Sunday, July 22 2018


Culture Vulture (May. 08 2013)

Update: May, 08/2013 - 10:04

Nguyen Bich Lan got an incurable disease at the age of 13, but she still works as a writer and translator. She has translated 24 books, mostly novels, into Vietnamese. Her translation of Slumdog Millionaire was granted the Literature Award for Translation by the Vietnamese Writers Association in 2010. Her latest translation, Life Without Limits by Australian limbless writer Nick Vujicic, was published last month. She spoke to Viet Nam News before receiving Vujicic in Viet Nam this month.

How did you feel when you translated Vujicic's book, as his situation is similar to yours?

When I read Life Without Limits, I felt I was born to translate it. I empathize completely with Vujicic. I understand his feelings and the fear that he may burden others.

Both of us feel that if we look at our difficulties in a positive light, they motivate us to push forward. We want to share our lives and hope with others. Vujicic has travelled to many places and spoken to many people and I have shared my feelings through translations.

Could you tell us about your situation and how you overcame it?

I was born in 1976 in the northern province of Thai Binh. Like many other 13-year-old girls, I loved playing with friends, running around, going to school and nurturing many dreams of the future. Suddenly, I was forced to leave school due to muscular dystrophy, a disorder that weakens the body and hampers movement.

Even a 13-year-old girl who has a normal life likely feels doubtful about the future. At that age, you might have many desires but not much fortitude. When my doctor said that I had an incurable disease, I felt that it was the darkest night of my life. All the doors seemed to close in front of my eyes. And I had to try so hard.

Staying at home, I often furtively picked up my brother's English book to study vocabulary. I tried to learn everything he learnt. During the six years I sat in the bare 10sq.m room, I imagined that I was practising English with an invisible partner. I rushed into learning with the hope of finding a flickering light ahead. It became an effective way for me of blocking out sadness.

I don't study to kill time. I want to use my knowledge to escape from my bad situation. I started an English class and taught hundreds of students in the next five years.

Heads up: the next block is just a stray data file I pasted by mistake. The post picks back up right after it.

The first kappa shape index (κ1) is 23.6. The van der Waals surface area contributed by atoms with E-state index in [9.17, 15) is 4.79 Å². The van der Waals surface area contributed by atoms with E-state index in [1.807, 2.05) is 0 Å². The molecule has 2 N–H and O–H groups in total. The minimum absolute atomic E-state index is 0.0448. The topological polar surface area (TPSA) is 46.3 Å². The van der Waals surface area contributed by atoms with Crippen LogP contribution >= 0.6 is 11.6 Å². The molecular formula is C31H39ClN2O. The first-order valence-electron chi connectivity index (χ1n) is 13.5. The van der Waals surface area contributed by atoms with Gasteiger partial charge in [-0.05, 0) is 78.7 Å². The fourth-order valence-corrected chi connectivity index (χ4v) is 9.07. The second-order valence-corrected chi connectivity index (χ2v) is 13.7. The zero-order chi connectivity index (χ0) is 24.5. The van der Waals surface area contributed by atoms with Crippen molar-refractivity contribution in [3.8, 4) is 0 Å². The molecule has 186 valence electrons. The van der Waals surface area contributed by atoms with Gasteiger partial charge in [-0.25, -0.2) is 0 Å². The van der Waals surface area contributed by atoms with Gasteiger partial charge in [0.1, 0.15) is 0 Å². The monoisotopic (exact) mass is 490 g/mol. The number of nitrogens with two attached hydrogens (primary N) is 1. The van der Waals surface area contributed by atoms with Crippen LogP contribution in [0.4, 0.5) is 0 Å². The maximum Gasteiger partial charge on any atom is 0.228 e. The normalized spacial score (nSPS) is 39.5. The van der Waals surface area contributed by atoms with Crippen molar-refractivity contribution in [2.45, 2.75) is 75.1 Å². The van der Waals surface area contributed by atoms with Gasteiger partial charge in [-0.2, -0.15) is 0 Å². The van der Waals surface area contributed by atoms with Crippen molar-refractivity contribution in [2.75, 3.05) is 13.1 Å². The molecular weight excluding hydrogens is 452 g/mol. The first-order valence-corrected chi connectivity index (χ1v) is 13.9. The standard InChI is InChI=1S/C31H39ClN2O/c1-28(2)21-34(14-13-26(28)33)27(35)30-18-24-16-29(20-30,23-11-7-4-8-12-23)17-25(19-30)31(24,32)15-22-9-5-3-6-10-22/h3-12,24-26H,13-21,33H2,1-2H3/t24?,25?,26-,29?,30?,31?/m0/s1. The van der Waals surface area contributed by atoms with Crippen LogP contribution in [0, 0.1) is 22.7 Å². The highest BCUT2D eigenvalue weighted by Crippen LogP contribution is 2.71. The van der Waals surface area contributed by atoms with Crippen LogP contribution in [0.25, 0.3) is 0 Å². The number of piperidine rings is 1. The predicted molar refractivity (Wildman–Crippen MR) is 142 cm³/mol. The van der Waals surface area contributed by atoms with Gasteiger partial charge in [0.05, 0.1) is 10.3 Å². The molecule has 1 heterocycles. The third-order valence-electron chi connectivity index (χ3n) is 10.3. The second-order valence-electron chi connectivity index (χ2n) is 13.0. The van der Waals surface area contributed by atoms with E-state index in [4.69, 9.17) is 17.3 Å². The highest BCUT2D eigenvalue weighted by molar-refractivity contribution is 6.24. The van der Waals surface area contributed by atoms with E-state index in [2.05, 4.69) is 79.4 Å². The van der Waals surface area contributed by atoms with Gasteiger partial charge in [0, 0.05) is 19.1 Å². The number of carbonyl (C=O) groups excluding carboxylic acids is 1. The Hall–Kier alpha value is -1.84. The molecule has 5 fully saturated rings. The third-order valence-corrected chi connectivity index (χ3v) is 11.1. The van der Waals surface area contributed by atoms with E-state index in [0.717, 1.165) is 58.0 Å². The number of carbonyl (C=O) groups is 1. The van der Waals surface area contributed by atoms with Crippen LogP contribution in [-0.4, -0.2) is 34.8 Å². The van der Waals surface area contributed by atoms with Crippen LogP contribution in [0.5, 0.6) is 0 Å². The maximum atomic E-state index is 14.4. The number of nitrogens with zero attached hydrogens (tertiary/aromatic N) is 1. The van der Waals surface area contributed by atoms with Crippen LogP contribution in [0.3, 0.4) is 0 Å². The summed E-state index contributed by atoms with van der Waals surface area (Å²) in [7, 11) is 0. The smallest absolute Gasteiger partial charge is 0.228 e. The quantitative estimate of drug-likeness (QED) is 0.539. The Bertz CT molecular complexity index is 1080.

You start your autobiography Khong Guc Nga (Never Collapse) with Victor Hugo's quote "What makes night within us may leave stars." What does this mean to you?

I love teaching but the work requires me to talk so much. The disease beat me once again and I had to give up teaching.

When I read interesting English books, I dreamt about sharing them with other Vietnamese people. But I was afraid that no publishing house would trust me and my translations.

Following my aunt's suggestion, I became acquainted with translating. The first novel I translated was Never Doubt My Love, by Australian author Daisy Thompson. It was 2002, my 13th year living with muscular dystrophy. The book was sent to the Women's Publishing House and the editorial board said they were significantly impressed by my language skills and literary sensibility – the two most important traits a translator can possess.

I was so encouraged. I chose my favourite writer Hugo's quote because I felt that when the disease threw me into a dark night, translating became the brightest star of my life.

A translator should go to many places to enrich his or her knowledge and understand the works' context. How have you accomplished this?

I have translated 26 books into Vietnamese. I'm unable to travel so I need to find many ways to approach the culture mentioned in the book.

You don't know how badly I wanted to go to India when I translated Slumdog Millionaire. I wanted to enjoy the smell of curry described in the story and see if the Taj Mahal was as beautiful as the author says. I used YouTube to find out. That's the way I "travel" to India and other countries.

Would you share with people your secret to success?

There are three parts: the joy of living, patience and the belief that no matter how big any problem is, it can't match up to our will. — VNS

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